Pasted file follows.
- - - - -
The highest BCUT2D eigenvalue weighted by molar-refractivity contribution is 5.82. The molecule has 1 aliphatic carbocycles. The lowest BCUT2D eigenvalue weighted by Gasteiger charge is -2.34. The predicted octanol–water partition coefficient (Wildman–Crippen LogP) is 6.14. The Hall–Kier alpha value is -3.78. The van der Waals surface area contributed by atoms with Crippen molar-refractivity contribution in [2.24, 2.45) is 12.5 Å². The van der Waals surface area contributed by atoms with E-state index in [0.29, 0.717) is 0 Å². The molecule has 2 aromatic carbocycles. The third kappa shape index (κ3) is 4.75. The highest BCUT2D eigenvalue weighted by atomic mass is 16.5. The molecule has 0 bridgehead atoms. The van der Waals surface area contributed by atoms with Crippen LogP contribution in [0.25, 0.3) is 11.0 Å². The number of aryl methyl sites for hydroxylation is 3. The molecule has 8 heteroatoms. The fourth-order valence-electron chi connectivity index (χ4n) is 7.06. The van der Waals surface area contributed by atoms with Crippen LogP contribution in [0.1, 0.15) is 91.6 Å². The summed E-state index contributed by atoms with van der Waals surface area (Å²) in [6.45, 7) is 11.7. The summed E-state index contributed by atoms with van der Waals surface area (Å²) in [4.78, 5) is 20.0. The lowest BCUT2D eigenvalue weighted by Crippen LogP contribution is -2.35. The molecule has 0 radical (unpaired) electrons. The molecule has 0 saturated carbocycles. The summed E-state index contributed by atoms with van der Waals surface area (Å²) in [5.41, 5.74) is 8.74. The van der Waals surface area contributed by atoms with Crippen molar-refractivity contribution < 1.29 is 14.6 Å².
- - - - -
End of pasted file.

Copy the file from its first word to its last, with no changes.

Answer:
The highest BCUT2D eigenvalue weighted by molar-refractivity contribution is 5.82. The molecule has 1 aliphatic carbocycles. The lowest BCUT2D eigenvalue weighted by Gasteiger charge is -2.34. The predicted octanol–water partition coefficient (Wildman–Crippen LogP) is 6.14. The Hall–Kier alpha value is -3.78. The van der Waals surface area contributed by atoms with Crippen molar-refractivity contribution in [2.24, 2.45) is 12.5 Å². The van der Waals surface area contributed by atoms with E-state index in [0.29, 0.717) is 0 Å². The molecule has 2 aromatic carbocycles. The third kappa shape index (κ3) is 4.75. The highest BCUT2D eigenvalue weighted by atomic mass is 16.5. The molecule has 0 bridgehead atoms. The van der Waals surface area contributed by atoms with Crippen LogP contribution in [0.25, 0.3) is 11.0 Å². The number of aryl methyl sites for hydroxylation is 3. The molecule has 8 heteroatoms. The fourth-order valence-electron chi connectivity index (χ4n) is 7.06. The van der Waals surface area contributed by atoms with Crippen LogP contribution in [0.1, 0.15) is 91.6 Å². The summed E-state index contributed by atoms with van der Waals surface area (Å²) in [6.45, 7) is 11.7. The summed E-state index contributed by atoms with van der Waals surface area (Å²) in [4.78, 5) is 20.0. The lowest BCUT2D eigenvalue weighted by Crippen LogP contribution is -2.35. The molecule has 0 radical (unpaired) electrons. The molecule has 0 saturated carbocycles. The summed E-state index contributed by atoms with van der Waals surface area (Å²) in [5.41, 5.74) is 8.74. The van der Waals surface area contributed by atoms with Crippen molar-refractivity contribution < 1.29 is 14.6 Å².